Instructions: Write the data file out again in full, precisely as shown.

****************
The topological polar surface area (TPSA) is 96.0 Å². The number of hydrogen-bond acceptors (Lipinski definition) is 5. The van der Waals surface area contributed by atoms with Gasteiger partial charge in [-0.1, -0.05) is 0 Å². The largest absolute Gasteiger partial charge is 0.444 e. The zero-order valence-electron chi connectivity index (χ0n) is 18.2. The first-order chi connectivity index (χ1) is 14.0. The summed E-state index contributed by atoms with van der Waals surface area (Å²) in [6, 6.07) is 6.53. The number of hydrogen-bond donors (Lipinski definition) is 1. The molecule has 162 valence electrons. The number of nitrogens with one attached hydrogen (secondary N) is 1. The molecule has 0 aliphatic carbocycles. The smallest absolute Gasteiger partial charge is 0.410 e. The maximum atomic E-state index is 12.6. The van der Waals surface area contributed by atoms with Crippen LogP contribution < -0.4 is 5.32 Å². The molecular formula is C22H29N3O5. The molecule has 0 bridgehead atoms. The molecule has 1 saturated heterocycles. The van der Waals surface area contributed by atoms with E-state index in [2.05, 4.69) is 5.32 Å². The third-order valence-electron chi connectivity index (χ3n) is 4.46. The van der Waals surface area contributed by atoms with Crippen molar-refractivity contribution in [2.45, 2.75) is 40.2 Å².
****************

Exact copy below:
The topological polar surface area (TPSA) is 96.0 Å². The number of hydrogen-bond acceptors (Lipinski definition) is 5. The van der Waals surface area contributed by atoms with Gasteiger partial charge in [-0.1, -0.05) is 0 Å². The largest absolute Gasteiger partial charge is 0.444 e. The zero-order valence-electron chi connectivity index (χ0n) is 18.2. The first-order chi connectivity index (χ1) is 14.0. The summed E-state index contributed by atoms with van der Waals surface area (Å²) in [6, 6.07) is 6.53. The number of hydrogen-bond donors (Lipinski definition) is 1. The molecule has 162 valence electrons. The number of nitrogens with one attached hydrogen (secondary N) is 1. The molecule has 0 aliphatic carbocycles. The smallest absolute Gasteiger partial charge is 0.410 e. The maximum atomic E-state index is 12.6. The van der Waals surface area contributed by atoms with Crippen LogP contribution < -0.4 is 5.32 Å². The molecular formula is C22H29N3O5. The molecule has 0 bridgehead atoms. The molecule has 1 saturated heterocycles. The van der Waals surface area contributed by atoms with E-state index in [2.05, 4.69) is 5.32 Å². The third-order valence-electron chi connectivity index (χ3n) is 4.46. The van der Waals surface area contributed by atoms with Crippen molar-refractivity contribution in [2.45, 2.75) is 40.2 Å².